The other explanation that seeks to sidestep the race issue is that involving "turf." Mayor Kevin White, in a shirt-sleeved tour of the trouble spot Monday, made reference to the idea. "When I was a boy," he said on the beach, "I lived in the Irish section. It didn't pay for an Italian to walk in alone." Although the mayor opined that Irish South Boston would "get over" the idea, the Southie steam engineer on the beach the next day had not. "Why would I want to go where I'm not wanted?" he asked. "Would I go down to the North End with a bunch of guys? I’d be looking for trouble. It's just like when you're a kid on the corner. Some kids from another corner come over. It's just the same for a whole community."
An historical parallel can be added: Carson Beach, according to MDC spokesman Michael Goldman, was named for a street gang from South Boston's Carson Street; in the 19th century, the gang successfully fought a rival group for control of the area.
But race and turf tended to become confused quickly on the beach last week. Among those arrested for defending Southie's turf were men and women from Charlestown and Mattapan. And the same steam engineer who discussed street-corner society also had this to say: "I don't like blacks, in fact I hate blacks. They have no morals. They breed crime. Now it's mostly just women and children down here. But pretty soon you'll have blacks all up and down the beach and then some black guy will stab some white guy and all hell will break loose. Southie's like a time-bomb."
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There is no doubt, though, that there are many on the beach who have come because the battle is a community happening, a mid-summer excitement. Said an 18-year-old girl, "You get swept up in things. You can't tell them not to use the beach but then you see your friends getting busted and you get involved." One wonders how much the excitement of resistance motivates even anti-busing leaders like James Kelly. "It's us against the rest of the world in Southie," he says. "And we'll spit right in your eye and in the end we'll win." It is a siege mentality, undeterred by opposition. Statements by the governor and attorney general deploring the events at Carson Beach only assure those officials' continued presence on the enemies list, along with newsmen, liberals and, of course, blacks.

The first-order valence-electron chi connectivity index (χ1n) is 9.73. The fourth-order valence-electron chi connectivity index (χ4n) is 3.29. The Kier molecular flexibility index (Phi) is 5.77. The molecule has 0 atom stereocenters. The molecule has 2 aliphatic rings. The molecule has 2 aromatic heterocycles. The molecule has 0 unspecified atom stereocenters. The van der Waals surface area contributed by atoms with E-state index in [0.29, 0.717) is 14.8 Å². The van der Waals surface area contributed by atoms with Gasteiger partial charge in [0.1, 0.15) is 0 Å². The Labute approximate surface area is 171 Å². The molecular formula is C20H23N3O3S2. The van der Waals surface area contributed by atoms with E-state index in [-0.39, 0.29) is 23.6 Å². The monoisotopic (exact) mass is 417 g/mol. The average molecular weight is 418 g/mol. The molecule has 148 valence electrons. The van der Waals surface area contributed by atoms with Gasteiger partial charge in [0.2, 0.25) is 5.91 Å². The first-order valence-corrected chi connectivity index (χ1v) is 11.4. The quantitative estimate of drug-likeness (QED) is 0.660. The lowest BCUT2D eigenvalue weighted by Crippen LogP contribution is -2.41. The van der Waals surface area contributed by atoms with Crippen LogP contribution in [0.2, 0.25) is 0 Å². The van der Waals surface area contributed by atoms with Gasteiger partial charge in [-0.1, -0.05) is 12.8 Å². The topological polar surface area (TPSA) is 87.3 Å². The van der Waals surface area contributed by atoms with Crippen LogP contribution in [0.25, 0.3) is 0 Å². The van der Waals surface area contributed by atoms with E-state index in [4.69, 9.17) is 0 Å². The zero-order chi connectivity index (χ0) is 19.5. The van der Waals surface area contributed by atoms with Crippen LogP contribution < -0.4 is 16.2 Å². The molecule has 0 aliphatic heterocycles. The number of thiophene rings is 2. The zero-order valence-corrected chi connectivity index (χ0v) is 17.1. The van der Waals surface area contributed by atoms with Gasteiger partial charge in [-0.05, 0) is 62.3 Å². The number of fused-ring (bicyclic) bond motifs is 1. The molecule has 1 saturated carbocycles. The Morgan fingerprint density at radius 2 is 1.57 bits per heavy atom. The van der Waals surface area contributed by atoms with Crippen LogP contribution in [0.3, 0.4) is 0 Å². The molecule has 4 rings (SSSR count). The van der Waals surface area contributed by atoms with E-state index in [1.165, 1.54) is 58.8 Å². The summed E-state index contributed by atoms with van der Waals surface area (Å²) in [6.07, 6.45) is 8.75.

It is impossible to know how representative of South Boston views like Kelly's are. Police contend that there are but a handful of adults inspiring the actions of the largely adolescent crowd on the beach, and hint that strong action – perhaps prosecution under state civil rights statutes – could be taken against "ringleaders." Leaders of the South Boston Information Center, in fact, made little secret at week's end that they were, to some extent, orchestrating action on the beach. At a meeting Thursday night at South Boston's Tynan School, Kelly, along with representatives of the South Boston Residents Group, told 500 in attendance they would soon inaugurate a new strategy – one of ignoring the blacks on the beach.
Melba Hamilton of the residents group was quoted in the Globe as saying, "We are going to turn our backs on the blacks. We're going to separate ourselves from them and they are not going to like it one bit."
Just how this new tactic would force the blacks to do anything was not made clear. But its announcement implicitly recognized that thus far the blacks – by virtue of the simplicity of their demand and their non-violent posture – have been winning the battle of Carson Beach. Seldom since the civil rights demonstrations in the South – to which events on the beach bear eerie resemblance -- have blacks so clearly gained the moral initiative in a racial confrontation. It is one thing to contend that one's children have a right to attend their neighborhood school. It is quite another to contend that another's children do not have the right to swim at their neighborhood beach.
For her part, Bette Washington says she and her children will continue to make their daily walk to Carson Beach. "We will be here as long as the sun is shining. This may last until the winter."